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The spectacle of a Michigan city poisoned by a drinking-water crisis caused by cost-cutting surprised few, if any, folks working on environmental issues in this state. We couldn’t predict the horrific fact at the core of the Flint tragedy — that many, many children will live with lifelong consequences of lead exposure. However, we’re all too familiar with the Snyder administration’s disregard for public health and the will of the people.

A dangerous culture has taken hold at the Michigan Department of Environmental Quality (MDEQ). That culture de-emphasizes government transparency, regulatory enforcement and responsiveness to citizen complaints, and instead emphasizes budget reductions and voluntary measures to address significant problems.

For years, we watched as the stage was set for public health and environmental damage in urban and rural regions of the state. Steel-industry facilities in low-income areas of Detroit have been re-permitted by MDEQ despite federal consent orders for environmental violations. The agency is considering a request by Marathon Oil, a company already out of federal compliance for sulfur dioxide emissions, to increase its toxic output in the heavily polluted River Rouge area of Detroit. In northern Michigan, the MDEQ approved a permit to operate an industrial fish farm in the Au Sable River that could endanger the health of a world-renowned trout stream.

In rural Michigan, a disaster that affects us all is brewing. Manure runoff from industrial livestock facilities is polluting lakes, rivers and streams. The result is the type of pollution that contributed to Lake Erie’s toxic algae bloom in 2014 and poisoned drinking water for a half-million people, including southern Michigan residents.

Algal blooms in Saginaw Bay and Lake St. Clair haven’t appeared close enough to a municipal water intake pipe to directly affect humans … yet. But these growths are wreaking havoc on the health of these water bodies as well as countless inland lakes.

This calamity has been unfolding for years, but was aided by Snyder’s appointment of Dan Wyant to head the MDEQ. Wyant ran the Michigan Department of Agriculture for years. Under his leadership:

The MDEQ refused to update its permit for factory farms, a.k.a. concentrated animal feeding operations (CAFOs), to require a ban on the application of manure on snow-covered or frozen ground. This practice is the primary cause of excessive nutrient loads getting into our waterways where they trigger beach advisories, fish kills and other issues.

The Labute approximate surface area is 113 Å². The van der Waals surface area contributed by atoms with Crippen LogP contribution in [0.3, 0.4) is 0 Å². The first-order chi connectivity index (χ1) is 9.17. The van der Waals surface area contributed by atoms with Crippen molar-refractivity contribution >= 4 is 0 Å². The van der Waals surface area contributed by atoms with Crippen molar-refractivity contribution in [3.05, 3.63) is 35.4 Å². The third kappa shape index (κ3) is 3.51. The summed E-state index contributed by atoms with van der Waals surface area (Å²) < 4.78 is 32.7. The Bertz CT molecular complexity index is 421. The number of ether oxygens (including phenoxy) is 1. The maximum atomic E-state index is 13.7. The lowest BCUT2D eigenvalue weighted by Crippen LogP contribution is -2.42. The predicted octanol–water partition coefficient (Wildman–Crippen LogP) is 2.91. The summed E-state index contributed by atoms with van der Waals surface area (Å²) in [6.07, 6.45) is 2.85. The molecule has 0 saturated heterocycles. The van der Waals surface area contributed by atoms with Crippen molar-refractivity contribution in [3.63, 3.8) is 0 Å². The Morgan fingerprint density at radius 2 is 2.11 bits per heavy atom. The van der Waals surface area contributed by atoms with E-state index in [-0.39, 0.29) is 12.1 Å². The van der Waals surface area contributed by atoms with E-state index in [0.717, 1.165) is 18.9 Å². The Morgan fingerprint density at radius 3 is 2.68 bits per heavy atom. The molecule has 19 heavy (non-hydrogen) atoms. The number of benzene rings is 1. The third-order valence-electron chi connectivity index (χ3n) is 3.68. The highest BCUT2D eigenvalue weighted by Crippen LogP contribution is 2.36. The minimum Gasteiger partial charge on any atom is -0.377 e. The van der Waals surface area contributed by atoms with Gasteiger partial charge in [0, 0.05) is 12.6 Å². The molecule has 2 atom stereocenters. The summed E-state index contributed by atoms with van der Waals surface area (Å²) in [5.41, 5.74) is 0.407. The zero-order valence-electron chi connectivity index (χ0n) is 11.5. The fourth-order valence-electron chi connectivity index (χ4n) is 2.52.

Until only very recently, records of complaints about factory farm pollution to the MDEQ’s hotline and actions taken were not publicly accessible.

All but about 37 of the 269 CAFO permits issued in Michigan have expired, but the facilities are still in operation.

MDEQ rarely does field investigations and doesn’t take water samples in response to reports of suspected manure-related incidents by Environmentally Concerned Citizens of South Central Michigan, a group that has analyzed local water samples around CAFOs for 15 years.

The state’s responsibility for the suffering in Flint has focused attention on its polluter-friendly approach to the environment

To prevent the next avoidable public health tragedy, we need to make meaningful change in how we protect our water and air. In agriculture, we can take two immediate steps: ban the application of CAFO waste on frozen or snow-covered ground throughout Michigan; and declare Lake Erie an impaired watershed, which will set mandatory pollution limits for tributaries.

Environmental issues are, at their core, issues of fairness, as we have seen in the Flint tragedy. Whether you’re an urban resident near an oil refinery, a rural neighbor of a mega-dairy or someone in between who depends on one of Michigan’s many rivers, streams or lakes for your livelihood, you have the right to clean air and water.

Gail Philbin is Michigan Chapter director of the Sierra Club.

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